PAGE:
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Drill Powered Disc Sander

Okay, so this was a tough build. I take that back – the build was easy! The hard part was getting the design right. I saw a lot of designs on the internet for drill powered disc sanders, even some on YouTube, but I’m going to go out on a limb here and guess that most of those designs failed shortly after they posted the video.

(Watch the video!)

How can I be so sure? Because I tried and tested designs similar to everything I’ve seen, and all of them failed after 10-20 minutes or so of use.

Which is why I’ve been at this project for over a month now – I didn’t feel right about posting a video of something that was only going to last 10 minutes.

I tried a bolt/threaded rod as the spindle (I’m sure you’ve seen a similar video), which by the way created way too much wobble, and was not comfortable to use. You’ve probably seen YouTube videos of people using wobbly sanders. From the video, it might not look like that big of deal, but trust me – it is. I tried truing the face with a chisel with only mediocre results. Because the spindle can’t be set at 90 degrees to the disc, truing the disc is like spitting in the wind.

I tried to use hex nuts or bolt heads that fit into a shape that has been chiseled out in one plate while another plate with a counterbore covers it (I’m sure you’ve seen a similar video on YouTube). It failed very quickly. The head of the bolt/hex nut would tear through the wood after using it for a short time.

I tried reinforcing things with 5 min epoxy. That also failed…just a took a little bit longer. I tried using marine grade epoxy. In fairness, it held up for more than 20 minutes, but eventually shattered during light use because it was too brittle, too “glass-like”.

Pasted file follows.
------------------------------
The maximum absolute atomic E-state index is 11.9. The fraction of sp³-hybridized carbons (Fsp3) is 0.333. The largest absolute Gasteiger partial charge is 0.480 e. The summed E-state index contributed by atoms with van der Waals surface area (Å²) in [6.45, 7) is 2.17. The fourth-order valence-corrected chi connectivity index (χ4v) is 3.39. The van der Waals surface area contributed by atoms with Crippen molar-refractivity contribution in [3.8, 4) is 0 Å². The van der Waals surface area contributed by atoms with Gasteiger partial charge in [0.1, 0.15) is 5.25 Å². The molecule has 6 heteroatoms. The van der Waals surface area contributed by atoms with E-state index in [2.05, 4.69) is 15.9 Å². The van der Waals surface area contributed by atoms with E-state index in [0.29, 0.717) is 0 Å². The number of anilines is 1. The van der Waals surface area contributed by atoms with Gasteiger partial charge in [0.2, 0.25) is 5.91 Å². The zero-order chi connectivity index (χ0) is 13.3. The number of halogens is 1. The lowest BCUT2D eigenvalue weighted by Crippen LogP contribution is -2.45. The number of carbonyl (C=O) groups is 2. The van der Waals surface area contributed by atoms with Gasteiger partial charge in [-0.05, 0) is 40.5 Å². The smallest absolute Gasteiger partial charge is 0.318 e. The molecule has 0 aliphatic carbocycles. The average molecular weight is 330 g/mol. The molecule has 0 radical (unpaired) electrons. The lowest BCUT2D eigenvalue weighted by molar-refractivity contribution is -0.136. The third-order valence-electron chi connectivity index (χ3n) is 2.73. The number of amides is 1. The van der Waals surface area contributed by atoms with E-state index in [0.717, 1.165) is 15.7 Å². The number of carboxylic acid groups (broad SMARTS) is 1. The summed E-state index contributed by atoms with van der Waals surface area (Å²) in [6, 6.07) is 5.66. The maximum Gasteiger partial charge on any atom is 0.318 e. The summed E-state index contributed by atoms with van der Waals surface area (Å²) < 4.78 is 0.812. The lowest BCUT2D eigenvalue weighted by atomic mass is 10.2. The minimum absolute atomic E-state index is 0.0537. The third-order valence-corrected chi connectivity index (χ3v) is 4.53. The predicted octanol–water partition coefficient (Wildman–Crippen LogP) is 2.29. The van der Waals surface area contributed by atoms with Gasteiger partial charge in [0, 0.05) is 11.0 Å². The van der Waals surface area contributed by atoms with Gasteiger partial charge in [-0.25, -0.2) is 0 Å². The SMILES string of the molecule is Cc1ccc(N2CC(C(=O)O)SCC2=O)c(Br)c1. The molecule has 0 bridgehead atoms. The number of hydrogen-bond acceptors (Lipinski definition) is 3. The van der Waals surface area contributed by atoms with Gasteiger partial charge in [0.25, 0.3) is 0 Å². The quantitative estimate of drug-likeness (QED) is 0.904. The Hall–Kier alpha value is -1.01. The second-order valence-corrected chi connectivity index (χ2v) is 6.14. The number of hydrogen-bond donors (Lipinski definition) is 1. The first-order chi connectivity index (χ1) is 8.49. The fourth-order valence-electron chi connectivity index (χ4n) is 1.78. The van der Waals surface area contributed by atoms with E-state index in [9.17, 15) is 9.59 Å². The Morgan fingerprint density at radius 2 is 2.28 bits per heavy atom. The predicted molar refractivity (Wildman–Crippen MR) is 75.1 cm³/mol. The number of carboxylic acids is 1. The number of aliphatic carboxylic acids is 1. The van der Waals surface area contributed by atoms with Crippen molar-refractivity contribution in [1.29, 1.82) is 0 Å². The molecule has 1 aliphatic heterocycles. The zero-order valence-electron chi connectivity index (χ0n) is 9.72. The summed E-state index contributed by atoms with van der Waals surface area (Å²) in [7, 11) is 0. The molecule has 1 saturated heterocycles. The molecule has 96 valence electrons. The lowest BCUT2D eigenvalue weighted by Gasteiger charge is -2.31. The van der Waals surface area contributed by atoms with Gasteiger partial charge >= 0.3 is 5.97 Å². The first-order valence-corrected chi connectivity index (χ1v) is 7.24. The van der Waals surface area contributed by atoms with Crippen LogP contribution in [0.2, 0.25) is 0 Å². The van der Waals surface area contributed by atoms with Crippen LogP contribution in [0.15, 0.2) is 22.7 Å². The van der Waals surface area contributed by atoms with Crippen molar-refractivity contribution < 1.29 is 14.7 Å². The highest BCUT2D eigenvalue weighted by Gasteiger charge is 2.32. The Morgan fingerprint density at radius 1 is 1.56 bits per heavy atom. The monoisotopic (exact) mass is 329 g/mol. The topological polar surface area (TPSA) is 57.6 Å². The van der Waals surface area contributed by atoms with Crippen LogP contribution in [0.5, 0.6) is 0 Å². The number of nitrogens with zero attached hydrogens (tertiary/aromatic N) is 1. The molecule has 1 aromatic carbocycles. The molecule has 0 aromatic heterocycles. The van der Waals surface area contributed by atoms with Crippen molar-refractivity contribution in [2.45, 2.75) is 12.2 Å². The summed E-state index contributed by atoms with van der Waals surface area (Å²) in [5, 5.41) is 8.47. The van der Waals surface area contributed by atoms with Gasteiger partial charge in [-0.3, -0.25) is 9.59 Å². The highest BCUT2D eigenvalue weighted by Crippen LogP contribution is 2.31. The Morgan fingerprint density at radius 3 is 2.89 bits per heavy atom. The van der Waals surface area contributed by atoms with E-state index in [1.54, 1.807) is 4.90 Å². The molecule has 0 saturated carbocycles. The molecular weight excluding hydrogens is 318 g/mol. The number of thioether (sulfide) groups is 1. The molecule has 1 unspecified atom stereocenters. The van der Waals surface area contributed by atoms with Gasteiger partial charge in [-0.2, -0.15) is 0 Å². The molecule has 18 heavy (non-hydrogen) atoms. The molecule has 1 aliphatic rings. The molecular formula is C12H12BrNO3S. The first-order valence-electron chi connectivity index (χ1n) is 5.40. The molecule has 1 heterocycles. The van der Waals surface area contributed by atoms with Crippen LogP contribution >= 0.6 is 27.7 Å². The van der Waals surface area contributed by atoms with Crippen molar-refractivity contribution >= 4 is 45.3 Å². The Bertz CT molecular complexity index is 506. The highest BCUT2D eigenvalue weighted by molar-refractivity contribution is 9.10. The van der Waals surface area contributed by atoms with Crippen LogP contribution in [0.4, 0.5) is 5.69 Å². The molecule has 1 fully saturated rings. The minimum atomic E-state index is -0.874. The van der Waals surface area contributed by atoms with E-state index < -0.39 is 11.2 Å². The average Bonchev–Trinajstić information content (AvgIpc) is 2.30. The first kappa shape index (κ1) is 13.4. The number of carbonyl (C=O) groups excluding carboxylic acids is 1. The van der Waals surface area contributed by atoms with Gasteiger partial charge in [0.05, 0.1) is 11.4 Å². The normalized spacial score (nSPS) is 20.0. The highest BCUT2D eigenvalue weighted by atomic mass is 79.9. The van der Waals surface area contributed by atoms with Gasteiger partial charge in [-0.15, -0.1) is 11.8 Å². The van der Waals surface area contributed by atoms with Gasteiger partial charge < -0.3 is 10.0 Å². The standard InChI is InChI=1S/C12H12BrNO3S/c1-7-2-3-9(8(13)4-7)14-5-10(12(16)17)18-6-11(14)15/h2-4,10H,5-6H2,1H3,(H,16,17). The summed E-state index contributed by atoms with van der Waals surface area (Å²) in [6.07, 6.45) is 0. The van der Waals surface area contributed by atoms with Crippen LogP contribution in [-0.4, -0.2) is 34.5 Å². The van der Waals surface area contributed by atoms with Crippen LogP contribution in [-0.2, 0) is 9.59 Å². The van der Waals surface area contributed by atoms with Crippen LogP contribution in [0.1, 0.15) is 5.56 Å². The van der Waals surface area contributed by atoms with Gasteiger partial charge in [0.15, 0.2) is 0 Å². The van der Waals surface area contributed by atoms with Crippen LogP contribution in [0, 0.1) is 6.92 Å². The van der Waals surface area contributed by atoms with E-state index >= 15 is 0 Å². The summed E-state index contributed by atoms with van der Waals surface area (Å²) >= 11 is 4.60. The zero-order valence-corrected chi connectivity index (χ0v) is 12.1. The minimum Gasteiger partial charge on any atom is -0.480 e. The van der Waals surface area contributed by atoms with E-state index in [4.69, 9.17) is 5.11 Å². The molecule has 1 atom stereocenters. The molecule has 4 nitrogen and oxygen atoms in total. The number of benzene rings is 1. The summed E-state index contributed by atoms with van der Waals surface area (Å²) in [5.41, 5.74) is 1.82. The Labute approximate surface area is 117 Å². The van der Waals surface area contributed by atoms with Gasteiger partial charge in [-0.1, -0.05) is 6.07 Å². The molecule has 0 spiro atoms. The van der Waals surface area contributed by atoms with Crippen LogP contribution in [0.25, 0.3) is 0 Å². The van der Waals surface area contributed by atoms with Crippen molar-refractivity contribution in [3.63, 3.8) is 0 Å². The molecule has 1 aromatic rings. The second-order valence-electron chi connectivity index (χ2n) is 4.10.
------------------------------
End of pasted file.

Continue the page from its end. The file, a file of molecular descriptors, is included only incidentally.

In the end, I’ve performed over 5 epoxy tests, built 3 sanders, and have made 5 disc designs for the last iteration of the sander.

So what’s the disc and joint design that’s currently winning? A non-threaded 5/16 plain steel rod, and old school JB Weld. Original formula. The non-threaded rod is a much better fit for the bearings, and using the method I did, I was able to get it dead straight at 90 degrees to the disc. Not only was I able to get it straight, I was able to easily repeat my success – every disc I’ve built since coming up with this method has been easy to set at 90 degrees to the spindle. And the JB weld is as hard as marine grade epoxy, but not as brittle. You can watch the video here to see how I implemented it.

And how is it holding up? I sanded a large piece of southern yellow pine today for 40 minutes straight, turning the machine on and off at random times to simulate using it in real world conditions where the spindle/epoxy joint will be under start and stop torque conditions. I sanded for intervals upwards of 10 minutes straight, would flip it off, flip it on, and go right back to sanding. After all that, I turned it on and off 110 times, letting it come to a full stop between so that it had to suffer maximum torque at start-up. The spindle and disc have zero play. I’m pretty happy! If you want to be happy with one of these too, you can buy the plans here!